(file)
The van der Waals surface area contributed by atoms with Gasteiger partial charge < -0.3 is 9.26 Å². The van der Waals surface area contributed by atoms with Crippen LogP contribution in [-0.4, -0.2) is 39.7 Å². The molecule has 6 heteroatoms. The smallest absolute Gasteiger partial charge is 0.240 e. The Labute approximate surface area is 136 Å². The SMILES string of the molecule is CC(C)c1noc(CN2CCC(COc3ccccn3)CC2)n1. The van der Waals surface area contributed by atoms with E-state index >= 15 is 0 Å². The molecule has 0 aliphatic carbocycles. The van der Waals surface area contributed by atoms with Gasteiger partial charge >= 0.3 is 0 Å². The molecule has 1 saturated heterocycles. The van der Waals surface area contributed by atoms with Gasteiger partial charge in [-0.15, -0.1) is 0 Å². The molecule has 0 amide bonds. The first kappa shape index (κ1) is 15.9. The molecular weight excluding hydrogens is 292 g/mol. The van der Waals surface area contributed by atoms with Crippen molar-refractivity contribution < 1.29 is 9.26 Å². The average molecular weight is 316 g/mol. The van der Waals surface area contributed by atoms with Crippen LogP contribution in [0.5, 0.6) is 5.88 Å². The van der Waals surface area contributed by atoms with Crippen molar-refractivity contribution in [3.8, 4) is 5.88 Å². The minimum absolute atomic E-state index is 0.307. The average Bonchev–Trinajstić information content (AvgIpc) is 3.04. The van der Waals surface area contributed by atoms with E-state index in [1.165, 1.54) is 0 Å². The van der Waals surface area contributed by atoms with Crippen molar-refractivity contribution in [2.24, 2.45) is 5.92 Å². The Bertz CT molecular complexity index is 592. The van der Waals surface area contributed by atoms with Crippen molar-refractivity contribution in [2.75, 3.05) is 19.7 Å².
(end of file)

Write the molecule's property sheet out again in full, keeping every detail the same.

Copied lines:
The van der Waals surface area contributed by atoms with Gasteiger partial charge < -0.3 is 9.26 Å². The van der Waals surface area contributed by atoms with Crippen LogP contribution in [-0.4, -0.2) is 39.7 Å². The molecule has 6 heteroatoms. The smallest absolute Gasteiger partial charge is 0.240 e. The Labute approximate surface area is 136 Å². The SMILES string of the molecule is CC(C)c1noc(CN2CCC(COc3ccccn3)CC2)n1. The van der Waals surface area contributed by atoms with E-state index >= 15 is 0 Å². The molecule has 0 aliphatic carbocycles. The van der Waals surface area contributed by atoms with Gasteiger partial charge >= 0.3 is 0 Å². The molecule has 1 saturated heterocycles. The van der Waals surface area contributed by atoms with Gasteiger partial charge in [-0.15, -0.1) is 0 Å². The molecule has 0 amide bonds. The first kappa shape index (κ1) is 15.9. The molecular weight excluding hydrogens is 292 g/mol. The van der Waals surface area contributed by atoms with Crippen molar-refractivity contribution < 1.29 is 9.26 Å². The average molecular weight is 316 g/mol. The van der Waals surface area contributed by atoms with Crippen LogP contribution in [0.5, 0.6) is 5.88 Å². The van der Waals surface area contributed by atoms with Crippen molar-refractivity contribution in [3.8, 4) is 5.88 Å². The minimum absolute atomic E-state index is 0.307. The average Bonchev–Trinajstić information content (AvgIpc) is 3.04. The van der Waals surface area contributed by atoms with E-state index in [1.165, 1.54) is 0 Å². The van der Waals surface area contributed by atoms with Crippen molar-refractivity contribution in [2.24, 2.45) is 5.92 Å². The Bertz CT molecular complexity index is 592. The van der Waals surface area contributed by atoms with Crippen molar-refractivity contribution in [2.75, 3.05) is 19.7 Å².